Suciu A., “Revisiting the Literary Dossier of Stephen of Thebes: With Preliminary Editions of the Greek Redactions of the Ascetic Commandments”, Adamantius 21 (2015) 301-325 (p. 308 and note 46).
Tsakos A., Bull C., Abercrombie Ll. And Thomassen E., “Miscellanea Epigraphica Nubica IV: A New Edition of the Wizz Codex with an English Translation”, Collectanea Christiana Orientalia 10 (2013), pp. 193-209.
Tsakos A., “Religious Literacy in Greek from the Christian Monastery at Qasr el Wizz, Lower Nubia”, In: Sansaridou-Hendrickx T. and Hendrickx B. (eds.), Proceedings of the International Conference on Greco-African and Afro-Byzantine Studies at the University of Johannesburg (27 October-1 November 2014), Johannesburg 2016, pp. 220-230.
Research on the pottery, clay and glass objects from the Qasr el-Wizz monastery
Studies undertaken on the collection of almost 3,000 pottery sherds and small finds from the Qasr el-Wizz monastery, stored in the Oriental Institute Museum, University of Chicago, brought to light information about chronology, pottery sets used in the monastery, and the monastery’s contacts with the ‘outside world’. The wide chronological frames span a time from the 4th to the 13th century AD.
All the studied objects were put into an exhaustive catalog, organized by their findspots (units of the monastery complex). The analysis of the pottery included a description of macro-morphology, fabrics, and decoration. A new typology for the vessels was proposed, as their state of preservation (small fragments, sherds, infrequent incomplete or complete forms) did not allow to use W.Y. Adams’ forms. The second step was to create a classification of the fabrics with a clear division between vessels made locally (Nubian origins) and imported ones. The latter was composed of items identified as pottery produced in Egypt (Lower, Middle, and Upper Egypt), Arwa (the southernmost medieval Nubian kingdom), and the Eastern Mediterranean (Cilicia/Antiochia and Cyprus). The bulk of finds boasted a richly painted, fine decoration with geometric, vegetal, and zoomorphic patterns. Tableware constituted the main part of the collection and marked the foundation of the monastery (6th/7th-8th century AD) and its decline (12th-beginning of 13th century AD). Moreover, this research revealed finds of an earlier date, preceding the Christian occupation of the site – Meroitic and Nobadian pottery.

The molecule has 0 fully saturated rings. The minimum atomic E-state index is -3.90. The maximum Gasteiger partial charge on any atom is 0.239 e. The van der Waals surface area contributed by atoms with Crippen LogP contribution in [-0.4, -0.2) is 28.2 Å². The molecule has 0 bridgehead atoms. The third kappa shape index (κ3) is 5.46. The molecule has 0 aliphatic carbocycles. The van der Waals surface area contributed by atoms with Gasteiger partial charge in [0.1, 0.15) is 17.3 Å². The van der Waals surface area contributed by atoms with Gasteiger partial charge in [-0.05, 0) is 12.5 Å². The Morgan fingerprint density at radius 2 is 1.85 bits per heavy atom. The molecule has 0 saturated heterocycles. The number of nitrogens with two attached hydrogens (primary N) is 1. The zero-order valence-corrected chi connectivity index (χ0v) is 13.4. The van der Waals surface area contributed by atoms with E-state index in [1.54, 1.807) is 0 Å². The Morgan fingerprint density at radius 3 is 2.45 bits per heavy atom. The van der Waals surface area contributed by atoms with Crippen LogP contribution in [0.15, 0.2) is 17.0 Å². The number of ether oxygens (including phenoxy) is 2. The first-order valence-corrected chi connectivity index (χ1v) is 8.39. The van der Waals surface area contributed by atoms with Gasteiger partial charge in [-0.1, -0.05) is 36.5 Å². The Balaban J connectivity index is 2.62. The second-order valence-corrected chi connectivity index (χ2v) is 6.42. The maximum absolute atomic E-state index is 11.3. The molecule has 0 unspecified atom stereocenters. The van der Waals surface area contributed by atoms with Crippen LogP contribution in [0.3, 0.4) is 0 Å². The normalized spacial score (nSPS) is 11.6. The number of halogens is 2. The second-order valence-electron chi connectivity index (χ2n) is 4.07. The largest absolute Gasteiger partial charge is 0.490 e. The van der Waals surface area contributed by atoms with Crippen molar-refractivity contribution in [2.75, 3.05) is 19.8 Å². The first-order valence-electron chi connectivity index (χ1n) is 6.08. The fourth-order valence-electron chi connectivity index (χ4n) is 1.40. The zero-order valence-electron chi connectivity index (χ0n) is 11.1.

Other objects collected from Qasr el-Wizz are represented by ceramic window grills, stamps, lamps, and glass. The latter was most probably manufactured in neighboring Egypt. Mud stoppers represent an interesting category of finds: sealings of transport containers. Together with fragments of amphorae, they can shed some light on the monastery’s connections with the ‘outside world’.
The pottery was presented on the Nubiological Conference held by the Archaeological Museum in Gdansk on 6th-8th of June 2014 (title in Polish: ‘Ceramika z Qasr el-Wizz na nowo odkryta, czyli słów kilka o zbiorach the Oriental Institute Museum, University of Chicago’) and primary works published in two articles:
- A. Obłuski, K. Danys-Lasek, D. Zielińska, A. Tsakos, Qasr el-Wizz, w: B. B. Williams, L. Heidorn, Oriental Institute Nubian Expedition (OINE) Publication Project, Oriental Insitute Annual Report (2013-2014) (2014), p. 119-127.
- B. Williams, K. Danys-Lasek, L. Heidorn, A. Obłuski, J. Then-Obłuska, N. Reshetnikova, A. Tsakos, D. Zielińska, Oriental Institute Nubian Expedition (OINE), Oriental Insitute Annual Report (2011-2012) (2013), p. 98-104.